Machine Learning and Deep Learning to Predict Cardiovascular Complication and Mortality

Summary

Cardiovascular mortality is one of the leading causes of death in the developed world. In this project, I utilize the MIMIC III dataset to explore the application and effectiveness of traditional and state of the art machine learning and deep learning techniques to patients diagnosed with coronary atherosclerosis. While this project focuses on a specific disease, the methods and techniques illustrated here have broad application in analysis of medical and temporal datasets. Source Code for this project can be found on Github.

Problem Background

An estimated 16.3 million Americans have coronary artery disease, which is ~7% of all U.S. citizens over the age of 20. Coronary artery disease occurs when atherosclerotic plaques, which are made up of cholesterol and other fatty substances, significantly occlude the arteries which provide blood to the heart muscle. The consequences of this disease can range from angina (chest pain) to a rupture of the plaque leading to arterial clot formation and heart tissue death (Myocardial Ischemia). For more information see:

Data Set

For this project I utilized the freely available MIMIC III Database: https://mimic.physionet.org/ . The dataset is made up ~ 47,000 Unique patients with over 650,000 diagnoses. Each patient and diagnosis is composed of a rich list of attributes including patient demographic information, lists of medications, a history of diagnoses and other potentially predictive medical characteristics in patients.

(Taken from the MIMIC III website) An Overview of the MIMIC III database and the information included.

To begin analysis of this data, we want to find all of the patients in the database with a diagnosis of coronary atherosclerosis; this corresponds to an ICD9 code of 414.01. Furthermore, we want to find which of these patients survived through the study versus those which were deceased. Additionally, we want to remove those patients who were more than 89 years old at anytime in the study as, 1. Physicians will more than likely treat these patients differently due to their age, and 2. Exact ages for these patients aren’t recorded in the Mimic III database. Results from this analysis including the size of our final dataset can be seen below.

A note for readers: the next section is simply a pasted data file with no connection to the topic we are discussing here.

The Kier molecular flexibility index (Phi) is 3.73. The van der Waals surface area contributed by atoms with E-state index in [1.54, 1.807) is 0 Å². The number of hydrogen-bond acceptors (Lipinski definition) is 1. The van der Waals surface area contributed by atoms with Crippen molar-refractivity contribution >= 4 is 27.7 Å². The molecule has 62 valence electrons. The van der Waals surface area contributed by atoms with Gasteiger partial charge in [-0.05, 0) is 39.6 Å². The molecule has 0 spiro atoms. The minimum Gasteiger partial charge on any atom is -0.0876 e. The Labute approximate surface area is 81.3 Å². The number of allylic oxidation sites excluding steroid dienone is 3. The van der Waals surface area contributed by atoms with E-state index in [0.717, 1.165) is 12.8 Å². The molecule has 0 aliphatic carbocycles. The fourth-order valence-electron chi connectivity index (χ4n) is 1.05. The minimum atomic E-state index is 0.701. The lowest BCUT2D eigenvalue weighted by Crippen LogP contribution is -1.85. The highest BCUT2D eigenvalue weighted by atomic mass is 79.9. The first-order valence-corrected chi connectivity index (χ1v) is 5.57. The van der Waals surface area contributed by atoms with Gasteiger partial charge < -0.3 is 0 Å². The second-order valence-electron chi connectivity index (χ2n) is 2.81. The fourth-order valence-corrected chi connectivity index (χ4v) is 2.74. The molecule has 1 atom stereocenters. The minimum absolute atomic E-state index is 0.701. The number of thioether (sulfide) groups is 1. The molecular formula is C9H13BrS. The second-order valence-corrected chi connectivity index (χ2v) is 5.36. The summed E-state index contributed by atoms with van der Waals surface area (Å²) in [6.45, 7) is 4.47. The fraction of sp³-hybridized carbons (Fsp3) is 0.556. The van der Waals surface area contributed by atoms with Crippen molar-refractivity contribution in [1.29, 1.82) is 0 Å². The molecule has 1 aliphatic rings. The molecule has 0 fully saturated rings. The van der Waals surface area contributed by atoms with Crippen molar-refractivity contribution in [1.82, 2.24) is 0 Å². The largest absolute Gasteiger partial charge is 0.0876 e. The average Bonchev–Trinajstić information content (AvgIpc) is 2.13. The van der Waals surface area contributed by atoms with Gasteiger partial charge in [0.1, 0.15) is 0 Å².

Analysis of the MIMIC III Database to understand the patient population with coronary atherosclerosis diagnoses.

With these datasets we can being to conduct preliminary data analysis on the demographic characteristics found in our population dividing the deceased from those patients who survived. For a more complete data analysis, please see the linked github Jupyter notebooks.

A few examples of demographic information illustrating differences in death rates.

Looking at just these three examples, we can see that race seems to have some affect on outcome, as the average patient who dies is more likely to not self classify as white. Similarly, these patients who die are far more likely to be admitted to the ICU via the ER and are more likely to be on Medicare insurance. Of course there are confounders for this data (for example, Medicare patients are also more likely to be older), but with a more extensive analysis, a seemingly reasonable hypothesis would be that applying a machine learning approach on demographic/ admission/ and other data would allow us to predict patients most likely to pass away.

Machine Learning

Random Forest Cross Validation Accuracy versus Number of Features Selected

To employ a machine learning approach, I created a feature set involving all demographic data available (race, religion, language, insurance type, marriage status, age, sex among others) as well as a naive interpretation of medical history including # of appointments they have been to. Combined, after one-hot encoding our feature set is ~ 120 features. Training a random forest classifier with this data and analyzing the effects of feature number, it appears (without additional hyperparamter optimization) that our optimal cross validation score will be ~ 0.69. Further optimization via gridsearch yields a maximum score of 0.72.